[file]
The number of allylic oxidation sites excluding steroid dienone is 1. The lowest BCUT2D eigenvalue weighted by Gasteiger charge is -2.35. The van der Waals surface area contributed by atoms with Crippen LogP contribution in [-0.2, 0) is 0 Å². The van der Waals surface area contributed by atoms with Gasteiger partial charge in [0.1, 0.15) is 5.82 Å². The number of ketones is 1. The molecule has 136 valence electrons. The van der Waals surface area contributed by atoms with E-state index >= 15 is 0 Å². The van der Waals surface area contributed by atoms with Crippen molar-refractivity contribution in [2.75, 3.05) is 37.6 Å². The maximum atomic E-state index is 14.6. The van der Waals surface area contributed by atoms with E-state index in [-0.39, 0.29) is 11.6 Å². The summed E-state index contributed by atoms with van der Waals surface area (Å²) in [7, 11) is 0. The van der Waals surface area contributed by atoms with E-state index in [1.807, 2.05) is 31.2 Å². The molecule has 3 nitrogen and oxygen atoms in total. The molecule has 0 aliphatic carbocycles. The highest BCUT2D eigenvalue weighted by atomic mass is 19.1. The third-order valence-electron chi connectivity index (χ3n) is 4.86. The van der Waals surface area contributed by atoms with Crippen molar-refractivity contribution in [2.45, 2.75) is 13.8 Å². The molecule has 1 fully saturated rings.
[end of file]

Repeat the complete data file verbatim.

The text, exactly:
The number of allylic oxidation sites excluding steroid dienone is 1. The lowest BCUT2D eigenvalue weighted by Gasteiger charge is -2.35. The van der Waals surface area contributed by atoms with Crippen LogP contribution in [-0.2, 0) is 0 Å². The van der Waals surface area contributed by atoms with Gasteiger partial charge in [0.1, 0.15) is 5.82 Å². The number of ketones is 1. The molecule has 136 valence electrons. The van der Waals surface area contributed by atoms with E-state index >= 15 is 0 Å². The van der Waals surface area contributed by atoms with Crippen molar-refractivity contribution in [2.75, 3.05) is 37.6 Å². The maximum atomic E-state index is 14.6. The van der Waals surface area contributed by atoms with E-state index in [-0.39, 0.29) is 11.6 Å². The summed E-state index contributed by atoms with van der Waals surface area (Å²) in [7, 11) is 0. The van der Waals surface area contributed by atoms with E-state index in [1.807, 2.05) is 31.2 Å². The molecule has 3 nitrogen and oxygen atoms in total. The molecule has 0 aliphatic carbocycles. The highest BCUT2D eigenvalue weighted by atomic mass is 19.1. The third-order valence-electron chi connectivity index (χ3n) is 4.86. The van der Waals surface area contributed by atoms with Crippen molar-refractivity contribution in [2.45, 2.75) is 13.8 Å². The molecule has 1 fully saturated rings.